I discussed matter, biology, physics and metaphysics, with Kaya for two hours. He was well versed in disbelief and explained everything in materialist terms. Once or twice I tried to cite examples from the micro and macro cosmos; from the balance harmony, order, and splendour in atoms, in living cells, and in space, but he was so expert in tackling those issues that he always had something to fire back with. I was not able to convince him. Rather he managed to raise many more doubts in me. Seemingly uncontrollable waves of disbelief began to swell within me. Everything I had somehow held to, now seemed about to fall to pieces. Were all the religious duties, my prayers and fasts, all for nothing now? Was even the pleasure I had taken in them merely self-deception? The business of living had no ultimate purpose–I was only one among billions of moving bits and pieces, now here, now there, then forgotten eternally? To be rid of those thoughts and agonies, I was drawn to contemplate suicide.

That was the turning point in my life. Ahmed, who observed us talking, had watched and listened from a distance. After Kaya had left, he approached me. He saw the gloom in me and asked the reason for it. I mentioned how Kaya had drowned me in doubts.

I had known Ahmed for two years. He was studying mathematics. We only chanced to see each other in the language laboratory once a week, and occasionally talking. He was a good, kind fellow, someone I had always felt at ease with. He started talking now as we had never talked before.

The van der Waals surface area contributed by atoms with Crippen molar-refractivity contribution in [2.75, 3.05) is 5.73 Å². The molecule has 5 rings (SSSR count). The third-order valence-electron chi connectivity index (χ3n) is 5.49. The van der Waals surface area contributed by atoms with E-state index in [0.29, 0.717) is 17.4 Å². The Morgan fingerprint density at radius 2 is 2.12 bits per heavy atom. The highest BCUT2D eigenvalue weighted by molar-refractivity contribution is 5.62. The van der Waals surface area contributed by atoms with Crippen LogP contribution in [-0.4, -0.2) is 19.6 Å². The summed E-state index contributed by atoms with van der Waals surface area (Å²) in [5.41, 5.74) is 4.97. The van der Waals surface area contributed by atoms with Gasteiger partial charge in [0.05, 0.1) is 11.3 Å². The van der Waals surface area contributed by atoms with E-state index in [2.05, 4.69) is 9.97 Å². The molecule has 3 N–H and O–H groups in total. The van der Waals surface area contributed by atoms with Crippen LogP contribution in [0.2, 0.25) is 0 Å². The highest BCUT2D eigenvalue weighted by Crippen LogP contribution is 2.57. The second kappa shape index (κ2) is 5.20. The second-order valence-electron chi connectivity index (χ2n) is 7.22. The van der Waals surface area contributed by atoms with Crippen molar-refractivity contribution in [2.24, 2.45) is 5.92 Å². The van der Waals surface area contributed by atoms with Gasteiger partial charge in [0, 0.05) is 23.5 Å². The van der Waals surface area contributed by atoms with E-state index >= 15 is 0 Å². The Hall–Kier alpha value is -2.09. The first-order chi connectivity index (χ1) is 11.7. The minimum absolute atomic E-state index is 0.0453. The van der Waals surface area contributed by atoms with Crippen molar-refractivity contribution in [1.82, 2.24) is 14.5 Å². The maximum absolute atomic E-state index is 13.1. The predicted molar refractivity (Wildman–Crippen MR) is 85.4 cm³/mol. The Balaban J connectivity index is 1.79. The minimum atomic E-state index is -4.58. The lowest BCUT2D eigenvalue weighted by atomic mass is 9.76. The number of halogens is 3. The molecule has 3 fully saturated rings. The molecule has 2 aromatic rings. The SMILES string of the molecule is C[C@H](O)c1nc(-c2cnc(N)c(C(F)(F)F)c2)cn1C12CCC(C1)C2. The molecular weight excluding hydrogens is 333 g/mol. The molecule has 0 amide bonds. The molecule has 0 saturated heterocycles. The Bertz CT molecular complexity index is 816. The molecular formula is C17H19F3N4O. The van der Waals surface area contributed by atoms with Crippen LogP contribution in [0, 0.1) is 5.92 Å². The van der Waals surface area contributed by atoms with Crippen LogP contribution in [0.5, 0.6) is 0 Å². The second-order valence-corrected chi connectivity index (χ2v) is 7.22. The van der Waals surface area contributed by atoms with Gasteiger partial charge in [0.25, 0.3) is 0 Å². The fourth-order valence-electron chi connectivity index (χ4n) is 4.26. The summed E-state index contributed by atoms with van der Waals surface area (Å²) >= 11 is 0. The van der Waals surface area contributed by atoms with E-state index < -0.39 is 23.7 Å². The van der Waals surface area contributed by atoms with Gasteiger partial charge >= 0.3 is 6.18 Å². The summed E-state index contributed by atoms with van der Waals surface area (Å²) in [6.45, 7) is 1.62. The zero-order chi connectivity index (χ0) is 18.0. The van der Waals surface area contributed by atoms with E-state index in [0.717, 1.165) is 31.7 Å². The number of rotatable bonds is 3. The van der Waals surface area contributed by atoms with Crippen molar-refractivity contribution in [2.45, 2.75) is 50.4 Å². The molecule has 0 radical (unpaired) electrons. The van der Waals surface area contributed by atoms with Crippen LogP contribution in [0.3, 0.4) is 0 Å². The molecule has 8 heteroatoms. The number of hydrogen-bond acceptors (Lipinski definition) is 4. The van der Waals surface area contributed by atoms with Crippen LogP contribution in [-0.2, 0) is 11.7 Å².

For everything, including man, that has a beginning and an end in time, there can be only four ways of trying to explain how it came to be.

1) It was made, or created, or caused by nothing at all. In other words, it came out of nothing. 2) It created itself. 3) Nature, according to generative principles like those given in nature, created it after a random series of chance coincidences. Or, 4) it has a creator, cause, or maker outside itself. The first three explanations are obviously impossible. It is inconceivable for something that has a beginning in time to come out of, or be made of, nothing at all. It is also inconceivable that it should bring itself into being. The universe and all that is in it could not have created itself nor did it come about by mere chance. He took a booklet from his inside pocket and referred to some examples to illustrate his argument. Some of them were as follows. If a number of bottles in a pharmacist’s, containing a variety of different elements fell off a shelf and mixed on the ground what is the chance that some wonder drug would result? If earth and stones fell from a mountain could the pieces organise themselves, even over infinite stretches of time, into a splendid palace?